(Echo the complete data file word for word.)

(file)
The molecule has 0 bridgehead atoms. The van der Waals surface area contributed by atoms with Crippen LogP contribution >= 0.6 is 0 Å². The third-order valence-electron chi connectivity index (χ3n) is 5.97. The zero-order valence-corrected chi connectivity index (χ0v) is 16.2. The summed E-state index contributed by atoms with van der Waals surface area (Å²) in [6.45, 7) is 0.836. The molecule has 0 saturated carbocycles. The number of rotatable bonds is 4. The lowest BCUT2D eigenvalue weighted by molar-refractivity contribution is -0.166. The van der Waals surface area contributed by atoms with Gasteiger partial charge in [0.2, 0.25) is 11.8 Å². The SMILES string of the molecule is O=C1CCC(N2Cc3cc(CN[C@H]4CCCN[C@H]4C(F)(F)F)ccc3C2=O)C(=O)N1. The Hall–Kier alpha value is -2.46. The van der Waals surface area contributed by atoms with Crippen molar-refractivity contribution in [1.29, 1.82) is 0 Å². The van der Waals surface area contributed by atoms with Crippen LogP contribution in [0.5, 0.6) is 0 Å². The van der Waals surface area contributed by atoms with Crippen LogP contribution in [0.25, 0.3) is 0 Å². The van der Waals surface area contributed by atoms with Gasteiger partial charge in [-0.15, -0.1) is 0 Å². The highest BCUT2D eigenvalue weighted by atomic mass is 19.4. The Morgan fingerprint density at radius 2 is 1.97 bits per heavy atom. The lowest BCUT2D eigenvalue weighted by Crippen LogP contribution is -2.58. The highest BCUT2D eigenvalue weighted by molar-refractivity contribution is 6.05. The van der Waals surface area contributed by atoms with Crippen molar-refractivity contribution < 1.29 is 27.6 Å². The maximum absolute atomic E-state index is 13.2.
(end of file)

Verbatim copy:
The molecule has 0 bridgehead atoms. The van der Waals surface area contributed by atoms with Crippen LogP contribution >= 0.6 is 0 Å². The third-order valence-electron chi connectivity index (χ3n) is 5.97. The zero-order valence-corrected chi connectivity index (χ0v) is 16.2. The summed E-state index contributed by atoms with van der Waals surface area (Å²) in [6.45, 7) is 0.836. The molecule has 0 saturated carbocycles. The number of rotatable bonds is 4. The lowest BCUT2D eigenvalue weighted by molar-refractivity contribution is -0.166. The van der Waals surface area contributed by atoms with Gasteiger partial charge in [0.2, 0.25) is 11.8 Å². The SMILES string of the molecule is O=C1CCC(N2Cc3cc(CN[C@H]4CCCN[C@H]4C(F)(F)F)ccc3C2=O)C(=O)N1. The Hall–Kier alpha value is -2.46. The van der Waals surface area contributed by atoms with Crippen molar-refractivity contribution in [1.29, 1.82) is 0 Å². The van der Waals surface area contributed by atoms with Crippen LogP contribution in [0.5, 0.6) is 0 Å². The van der Waals surface area contributed by atoms with Crippen LogP contribution in [0.25, 0.3) is 0 Å². The van der Waals surface area contributed by atoms with Gasteiger partial charge in [-0.15, -0.1) is 0 Å². The highest BCUT2D eigenvalue weighted by atomic mass is 19.4. The Morgan fingerprint density at radius 2 is 1.97 bits per heavy atom. The lowest BCUT2D eigenvalue weighted by Crippen LogP contribution is -2.58. The highest BCUT2D eigenvalue weighted by molar-refractivity contribution is 6.05. The van der Waals surface area contributed by atoms with Crippen molar-refractivity contribution < 1.29 is 27.6 Å². The maximum absolute atomic E-state index is 13.2.